Getting the evening off to a 5 star start was Belgian band The Douglas Firs. Based around two brothers, Gertjan Van Hellemont (vocals/guitar) and Sem Van Hellemont (keyboards). Their first release ‘Shimmer & Glow’ put them in the spotlight in 2012. Latest disc ‘The long answer is no’ follows time spent in Canada and the West Coast of America and it certainly shows – I initially thought these guys must be from those parts and chatting later to the very friendly Gertjan discovered the band roots are in fact the Flemish City of Ghent.
The band’s music is light and melodic, somewhere along the line I found myself thinking of a young Bob Dylan or John Cougar Mellencamp. They made a great impression with personal songs like ‘Don’t Buy The House’ (a plea to singer Gertjan’s ex-girlfriend) and ‘Tell Her I said Hi’. I loved the swooping vocals that go from deep to almost falsetto within each verse and create a texture to thoughtfully written songs. A great band to listen to live and very definitely one to check out on disc.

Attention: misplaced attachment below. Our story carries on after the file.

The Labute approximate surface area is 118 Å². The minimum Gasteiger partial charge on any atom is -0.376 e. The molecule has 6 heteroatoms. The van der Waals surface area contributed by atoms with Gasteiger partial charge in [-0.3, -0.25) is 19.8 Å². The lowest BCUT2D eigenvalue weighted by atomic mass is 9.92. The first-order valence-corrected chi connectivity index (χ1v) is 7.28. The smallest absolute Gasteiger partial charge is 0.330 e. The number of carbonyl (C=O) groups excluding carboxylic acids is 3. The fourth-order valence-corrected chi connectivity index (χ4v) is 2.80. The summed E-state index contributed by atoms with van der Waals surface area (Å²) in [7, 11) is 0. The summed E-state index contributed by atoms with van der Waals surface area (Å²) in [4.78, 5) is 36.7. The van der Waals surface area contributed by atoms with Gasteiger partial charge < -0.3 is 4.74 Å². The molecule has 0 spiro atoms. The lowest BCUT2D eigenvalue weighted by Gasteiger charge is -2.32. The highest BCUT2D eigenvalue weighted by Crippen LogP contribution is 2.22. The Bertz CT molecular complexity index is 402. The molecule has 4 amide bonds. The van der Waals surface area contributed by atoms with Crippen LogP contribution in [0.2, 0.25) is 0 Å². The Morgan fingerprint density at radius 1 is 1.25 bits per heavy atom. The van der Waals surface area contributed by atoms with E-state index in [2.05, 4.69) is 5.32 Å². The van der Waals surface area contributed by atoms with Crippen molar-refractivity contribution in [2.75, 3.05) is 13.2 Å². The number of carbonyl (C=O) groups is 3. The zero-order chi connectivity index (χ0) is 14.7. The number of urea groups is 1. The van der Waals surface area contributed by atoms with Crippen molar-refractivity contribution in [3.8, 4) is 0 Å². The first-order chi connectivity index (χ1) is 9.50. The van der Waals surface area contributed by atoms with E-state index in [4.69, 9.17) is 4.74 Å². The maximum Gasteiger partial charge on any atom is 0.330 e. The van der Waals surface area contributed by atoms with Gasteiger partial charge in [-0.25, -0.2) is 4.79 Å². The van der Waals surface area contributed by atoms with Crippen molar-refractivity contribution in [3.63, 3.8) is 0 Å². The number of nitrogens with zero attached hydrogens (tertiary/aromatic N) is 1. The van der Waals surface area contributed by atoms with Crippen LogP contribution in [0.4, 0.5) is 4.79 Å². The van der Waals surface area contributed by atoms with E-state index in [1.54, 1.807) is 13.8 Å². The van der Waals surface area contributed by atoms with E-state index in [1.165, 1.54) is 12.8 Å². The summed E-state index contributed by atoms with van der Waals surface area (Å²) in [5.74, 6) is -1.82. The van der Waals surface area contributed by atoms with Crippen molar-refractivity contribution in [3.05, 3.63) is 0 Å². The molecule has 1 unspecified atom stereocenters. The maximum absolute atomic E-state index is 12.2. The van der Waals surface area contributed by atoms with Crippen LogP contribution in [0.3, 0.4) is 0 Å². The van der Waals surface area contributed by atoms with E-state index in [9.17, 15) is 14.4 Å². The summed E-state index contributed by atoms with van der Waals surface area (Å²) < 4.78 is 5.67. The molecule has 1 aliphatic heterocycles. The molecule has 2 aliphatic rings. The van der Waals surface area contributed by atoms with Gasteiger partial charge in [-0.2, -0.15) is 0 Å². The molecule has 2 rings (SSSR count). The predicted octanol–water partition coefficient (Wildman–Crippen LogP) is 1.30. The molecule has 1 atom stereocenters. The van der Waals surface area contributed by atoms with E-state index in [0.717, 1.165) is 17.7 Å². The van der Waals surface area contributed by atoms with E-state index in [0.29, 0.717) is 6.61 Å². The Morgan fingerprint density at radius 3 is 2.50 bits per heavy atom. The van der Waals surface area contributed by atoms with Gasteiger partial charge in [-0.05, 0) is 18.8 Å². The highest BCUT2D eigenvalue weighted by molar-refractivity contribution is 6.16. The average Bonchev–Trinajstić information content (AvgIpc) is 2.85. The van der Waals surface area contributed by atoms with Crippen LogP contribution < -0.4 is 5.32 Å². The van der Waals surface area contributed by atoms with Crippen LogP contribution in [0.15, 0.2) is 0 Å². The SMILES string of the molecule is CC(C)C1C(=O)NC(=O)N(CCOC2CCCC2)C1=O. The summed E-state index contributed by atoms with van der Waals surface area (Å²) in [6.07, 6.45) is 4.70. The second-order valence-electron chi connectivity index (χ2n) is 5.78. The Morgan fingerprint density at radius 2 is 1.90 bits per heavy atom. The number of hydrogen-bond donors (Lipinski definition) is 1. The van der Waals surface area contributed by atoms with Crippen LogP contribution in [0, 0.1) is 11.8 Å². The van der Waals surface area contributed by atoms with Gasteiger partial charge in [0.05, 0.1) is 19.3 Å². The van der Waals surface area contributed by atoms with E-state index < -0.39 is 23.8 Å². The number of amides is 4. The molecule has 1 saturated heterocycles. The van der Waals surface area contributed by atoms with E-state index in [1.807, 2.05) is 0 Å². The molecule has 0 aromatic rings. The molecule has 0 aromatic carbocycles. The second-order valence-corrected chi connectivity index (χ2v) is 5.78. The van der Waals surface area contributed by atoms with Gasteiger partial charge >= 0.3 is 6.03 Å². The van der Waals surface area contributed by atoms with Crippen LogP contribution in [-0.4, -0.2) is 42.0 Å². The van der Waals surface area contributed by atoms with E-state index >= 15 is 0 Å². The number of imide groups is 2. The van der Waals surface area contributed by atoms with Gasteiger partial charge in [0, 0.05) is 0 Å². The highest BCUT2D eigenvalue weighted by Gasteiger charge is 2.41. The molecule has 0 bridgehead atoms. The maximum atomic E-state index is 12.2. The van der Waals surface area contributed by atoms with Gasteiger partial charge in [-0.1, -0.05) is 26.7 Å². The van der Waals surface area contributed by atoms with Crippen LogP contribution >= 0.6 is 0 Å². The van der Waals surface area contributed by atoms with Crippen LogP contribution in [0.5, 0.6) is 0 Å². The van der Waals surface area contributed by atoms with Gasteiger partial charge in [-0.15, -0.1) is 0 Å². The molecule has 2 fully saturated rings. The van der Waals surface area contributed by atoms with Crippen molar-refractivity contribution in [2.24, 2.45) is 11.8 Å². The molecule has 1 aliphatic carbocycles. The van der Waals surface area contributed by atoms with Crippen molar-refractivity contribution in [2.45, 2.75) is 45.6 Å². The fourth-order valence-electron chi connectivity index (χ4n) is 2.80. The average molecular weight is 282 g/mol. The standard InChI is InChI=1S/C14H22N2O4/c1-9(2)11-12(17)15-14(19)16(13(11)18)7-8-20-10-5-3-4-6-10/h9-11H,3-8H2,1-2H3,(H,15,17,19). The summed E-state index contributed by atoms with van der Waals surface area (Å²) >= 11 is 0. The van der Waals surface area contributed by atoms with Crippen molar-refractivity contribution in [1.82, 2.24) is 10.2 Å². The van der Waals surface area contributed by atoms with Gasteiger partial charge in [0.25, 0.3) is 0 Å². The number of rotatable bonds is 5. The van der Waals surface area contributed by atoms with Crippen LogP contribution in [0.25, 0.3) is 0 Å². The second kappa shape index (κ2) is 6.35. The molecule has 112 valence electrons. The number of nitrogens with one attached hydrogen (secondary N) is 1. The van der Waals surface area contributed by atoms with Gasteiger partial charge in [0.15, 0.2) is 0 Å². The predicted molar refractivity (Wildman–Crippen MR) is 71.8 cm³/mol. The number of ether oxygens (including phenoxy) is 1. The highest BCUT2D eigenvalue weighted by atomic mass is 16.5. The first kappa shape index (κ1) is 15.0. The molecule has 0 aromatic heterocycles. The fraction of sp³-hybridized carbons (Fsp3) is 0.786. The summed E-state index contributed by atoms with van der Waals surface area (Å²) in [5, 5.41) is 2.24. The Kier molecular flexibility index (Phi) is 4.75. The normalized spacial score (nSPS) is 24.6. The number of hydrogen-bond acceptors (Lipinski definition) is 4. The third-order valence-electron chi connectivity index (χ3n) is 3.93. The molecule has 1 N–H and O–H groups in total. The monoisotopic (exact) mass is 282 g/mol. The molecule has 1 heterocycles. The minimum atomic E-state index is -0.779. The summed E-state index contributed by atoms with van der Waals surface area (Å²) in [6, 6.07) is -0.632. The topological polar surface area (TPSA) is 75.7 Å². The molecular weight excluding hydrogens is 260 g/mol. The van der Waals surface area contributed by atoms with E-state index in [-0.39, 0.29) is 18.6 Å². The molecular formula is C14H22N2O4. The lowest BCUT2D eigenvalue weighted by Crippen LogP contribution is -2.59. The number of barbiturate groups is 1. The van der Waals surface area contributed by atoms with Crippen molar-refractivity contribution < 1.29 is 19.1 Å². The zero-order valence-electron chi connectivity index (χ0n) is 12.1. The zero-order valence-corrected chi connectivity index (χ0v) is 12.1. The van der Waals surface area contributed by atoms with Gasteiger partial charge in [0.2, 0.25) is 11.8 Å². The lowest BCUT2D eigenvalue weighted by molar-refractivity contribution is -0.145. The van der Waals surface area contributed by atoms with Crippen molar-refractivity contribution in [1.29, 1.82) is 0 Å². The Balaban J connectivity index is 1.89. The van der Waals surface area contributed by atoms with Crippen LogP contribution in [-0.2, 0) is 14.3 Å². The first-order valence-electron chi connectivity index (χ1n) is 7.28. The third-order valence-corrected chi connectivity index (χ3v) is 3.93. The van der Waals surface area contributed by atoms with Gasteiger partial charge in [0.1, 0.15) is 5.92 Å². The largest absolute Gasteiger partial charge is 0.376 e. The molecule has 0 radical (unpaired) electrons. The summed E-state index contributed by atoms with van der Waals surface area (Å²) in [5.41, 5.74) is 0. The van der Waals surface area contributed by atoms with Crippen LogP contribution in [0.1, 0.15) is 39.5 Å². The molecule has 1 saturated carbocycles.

The break between bands is almost over and I’m standing in the photopit not really knowing what to expect. Research has suggested Frank Turner will be electric Folk and that early Dylan image slips into my mind again. He looks a little like Springsteen too, so maybe there will be a sprinkling of Rock backbeats and chunky riffs to enjoy but coming from Portsmouth myself I’ve been up the road to Frank’s quiet hometown of Winchester so what I’m definitely not expecting is The Pogues meet Billy Bragg.